This is Beer & Batman, a weekly feature here at Gutterball Special, in which I pair beer with a Batman story. I aim to work my way through the Batman canon in a loosely chronological manner (albeit disregarding most retcons and reboots, and probably indulging the occasional out-of-continuity detour), from Year One to Endgame, and beyond (and maybe even Beyond).
If you’re just joining now, be sure to check out my previous Beer & Batman pairings here.
Comics are a highly collaborative medium. Sure, a few comics are executed from script to finished art by a single person, but most depend upon an alchemy between their writer and artist (and inker, should that person be separate from the penciller, and colourist, and in small but noticeable ways upon the letterer). Some comics surely get a bit of an assembly line treatment, but on the ones that stand out, it can be nigh indiscernible where one storyteller’s contributions end and the next one’s begin. One such dynamic duo is Jeph Loeb and Tim Sale; Jeph Loeb has written comics which Tim Sale didn’t draw, and Tim Sale has drawn comics which Jeph Loeb didn’t write, but neither quite amount to dynamism of their works together. (I’ve already espoused the greatness of The Long Halloween and Dark Victory on this blog.)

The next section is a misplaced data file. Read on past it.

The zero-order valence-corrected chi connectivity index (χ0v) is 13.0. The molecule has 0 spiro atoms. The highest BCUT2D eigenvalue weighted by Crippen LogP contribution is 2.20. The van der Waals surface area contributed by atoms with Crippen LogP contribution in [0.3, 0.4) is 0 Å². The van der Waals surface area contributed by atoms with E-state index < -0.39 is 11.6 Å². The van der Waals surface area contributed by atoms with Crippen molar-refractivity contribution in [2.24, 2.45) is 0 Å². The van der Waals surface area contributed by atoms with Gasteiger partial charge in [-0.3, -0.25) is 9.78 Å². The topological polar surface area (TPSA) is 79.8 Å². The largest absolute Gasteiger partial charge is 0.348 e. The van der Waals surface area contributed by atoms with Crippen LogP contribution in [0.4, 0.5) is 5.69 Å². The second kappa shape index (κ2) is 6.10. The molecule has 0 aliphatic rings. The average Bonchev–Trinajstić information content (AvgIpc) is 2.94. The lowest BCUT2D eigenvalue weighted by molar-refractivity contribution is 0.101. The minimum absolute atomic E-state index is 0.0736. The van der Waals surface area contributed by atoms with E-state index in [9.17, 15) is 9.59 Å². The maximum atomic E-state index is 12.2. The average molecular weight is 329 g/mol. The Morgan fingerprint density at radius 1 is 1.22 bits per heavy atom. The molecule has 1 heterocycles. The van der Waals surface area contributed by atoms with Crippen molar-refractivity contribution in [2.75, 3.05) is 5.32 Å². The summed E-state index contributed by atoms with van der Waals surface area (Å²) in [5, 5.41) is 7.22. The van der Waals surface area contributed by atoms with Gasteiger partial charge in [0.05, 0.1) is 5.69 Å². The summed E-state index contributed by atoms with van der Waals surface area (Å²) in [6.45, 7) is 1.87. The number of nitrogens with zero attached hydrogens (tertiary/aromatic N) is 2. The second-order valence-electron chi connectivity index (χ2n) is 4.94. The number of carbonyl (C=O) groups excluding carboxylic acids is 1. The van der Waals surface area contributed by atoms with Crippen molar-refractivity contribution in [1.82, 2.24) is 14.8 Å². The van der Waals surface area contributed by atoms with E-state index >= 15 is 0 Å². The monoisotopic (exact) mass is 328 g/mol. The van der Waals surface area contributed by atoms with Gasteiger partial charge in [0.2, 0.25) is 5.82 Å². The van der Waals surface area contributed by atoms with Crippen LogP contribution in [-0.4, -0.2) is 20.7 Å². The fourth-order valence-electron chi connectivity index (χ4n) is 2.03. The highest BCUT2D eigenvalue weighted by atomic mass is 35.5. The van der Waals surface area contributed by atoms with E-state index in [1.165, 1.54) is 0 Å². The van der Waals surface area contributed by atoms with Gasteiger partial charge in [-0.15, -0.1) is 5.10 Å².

Brewing beer might be less overtly collaborative, but in my experience as a homebrewer, and having visited a great many craft breweries, I am pleasantly surprised by the degree of openness and collaboration in the brewing community. More experienced brewers are happy to mentor new brewers, sharing space and equipment. Breweries position themselves less as competitors, and more as community. Sometimes, this does yield direct collaborations between breweries, as evidenced by the Fous Alliés Mango Saison by Beau’s All-Natural Brewing Company in Vankleek Hill, ON, and Microbrasserie Le Trou Du Diable in Shawinigan, QC. Again, it’s hard to figure out who contributed what to the beer; it has the crispness of Beau’s signature Lug-Tread lagered ale, but with fruitier, spicier notes.